What isn’t, though, is when someone catcalls me. Several times, I’ve had people shout at me from passing cars (the most notable being a fellow in Wisconsin who called out “Hey, girl, wanna get fucked?!” I’m not sure if he was trying to insult me by calling me a girl, or if he honestly believed me to be a girl… With a beard.) It’s usually not all that dramatic. More often it’s “nice dress!” “nice legs!” or a whistle. I get similar comments from people on foot. Now, I may be mistaken, but the tone never strikes me as that of a friendly compliment. Rather, they tend to sound aggressive and/or mocking. If this is the sort of thing that women are referring to when they talk about catcalls and street harassment, then no, they’re not just “overreacting to a harmless compliment.”
Perhaps the most frustrating sort of interaction I have while wearing my kilts is not the catcalling, nor the personal questions, nor the rather widespread belief that having the most basic cultural knowledge will impress me into prioritizing folks for monetary favors. No, the thing that bothers me most is when people point at me, jeer, and shout “he wearin’ a dress!”
I’m not bothered by the suggestion that I am wearing women’s clothing. Frankly, the reason that I only ever present as masculine is that I like having a beard, and I don’t think I have the a good figure for a feminine presentation. If I thought that I could pull it off, I would have few qualms about sometimes presenting as a woman, and those that I would have would not be from an aversion to gender-nonconformity.
One thing that does offend me a little is that the people who say this often can’t tell the difference between a dress and a skirt. It isn’t a very complex distinction. I’m also rather irked at the cultural illiteracy of these people. Clearly, even the panhandlers who stop me to ask for money know what a kilt is, and it’s a fairly iconic garment. Even if it doesn’t make sense why someone is wearing a kilt on their day to day errands, people know that Mel Gibson wore a (garment not unlike a) kilt in “Braveheart.”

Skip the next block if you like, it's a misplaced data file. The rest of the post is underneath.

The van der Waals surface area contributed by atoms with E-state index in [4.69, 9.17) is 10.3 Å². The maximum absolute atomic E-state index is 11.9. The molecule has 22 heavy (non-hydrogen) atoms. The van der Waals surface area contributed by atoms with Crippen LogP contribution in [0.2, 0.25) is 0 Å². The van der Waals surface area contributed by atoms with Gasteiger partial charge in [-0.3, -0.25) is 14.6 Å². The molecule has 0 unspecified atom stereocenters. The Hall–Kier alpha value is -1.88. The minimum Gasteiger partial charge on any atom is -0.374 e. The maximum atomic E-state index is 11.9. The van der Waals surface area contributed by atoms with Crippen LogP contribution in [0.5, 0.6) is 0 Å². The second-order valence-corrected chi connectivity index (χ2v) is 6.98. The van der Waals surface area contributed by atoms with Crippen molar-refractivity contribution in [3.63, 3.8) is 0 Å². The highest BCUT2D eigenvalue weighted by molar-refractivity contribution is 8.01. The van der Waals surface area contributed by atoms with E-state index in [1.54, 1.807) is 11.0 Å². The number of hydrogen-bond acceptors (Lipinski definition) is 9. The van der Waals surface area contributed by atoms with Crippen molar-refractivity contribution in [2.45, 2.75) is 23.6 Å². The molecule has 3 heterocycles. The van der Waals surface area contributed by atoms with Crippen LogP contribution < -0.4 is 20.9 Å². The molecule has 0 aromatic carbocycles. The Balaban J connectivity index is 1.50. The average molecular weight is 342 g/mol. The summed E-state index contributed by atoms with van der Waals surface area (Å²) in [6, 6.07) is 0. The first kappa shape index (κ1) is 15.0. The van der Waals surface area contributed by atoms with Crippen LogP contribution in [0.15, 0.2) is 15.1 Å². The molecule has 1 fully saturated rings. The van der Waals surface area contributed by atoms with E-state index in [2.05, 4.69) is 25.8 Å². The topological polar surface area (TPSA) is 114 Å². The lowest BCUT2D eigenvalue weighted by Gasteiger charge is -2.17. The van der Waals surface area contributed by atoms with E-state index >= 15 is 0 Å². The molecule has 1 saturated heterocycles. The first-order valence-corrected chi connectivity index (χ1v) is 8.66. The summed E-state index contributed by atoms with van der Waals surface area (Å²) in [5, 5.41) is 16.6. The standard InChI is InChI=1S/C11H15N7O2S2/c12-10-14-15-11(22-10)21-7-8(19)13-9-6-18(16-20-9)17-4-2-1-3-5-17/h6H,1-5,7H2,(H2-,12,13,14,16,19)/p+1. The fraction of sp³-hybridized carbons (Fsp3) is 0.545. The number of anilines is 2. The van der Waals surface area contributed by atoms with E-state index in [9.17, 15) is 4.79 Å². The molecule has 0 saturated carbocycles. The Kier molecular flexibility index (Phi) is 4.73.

The thing that really, really offends me about people shouting that I am wearing a dress, pointing, and laughing, though, is that they seem to think that gender-nonconformity is something to be mocked. As I said earlier, I present pretty much only as masculine, but what if I didn’t? Trying to mock and shame a person for what you think their gender presentation is, even if you’re too incompetent to actually figure it out, is incredibly rude. I’m not offended that some people think I dress like a woman. I’m offended that there are rude, tactless, foul people who think I shouldn’t.
In conclusion, here are some of the things I have learned from wearing a kilt. Some of them I knew already, and I simply had confirmed, and others are new insights. I have learned that harassment is, in fact, a real thing, and not just a misinterpretation of “friendly compliments.” I have learned that people think that they are entitle to personal information about me. I have learned that some people are utterly ignorant, rude, and tactless. I have learned that transphobia definitely exists and is definitely problematic (if painfully imprecise). These are some of the things that I’ve learned while wearing a kilt, and these are some of the things that anger me.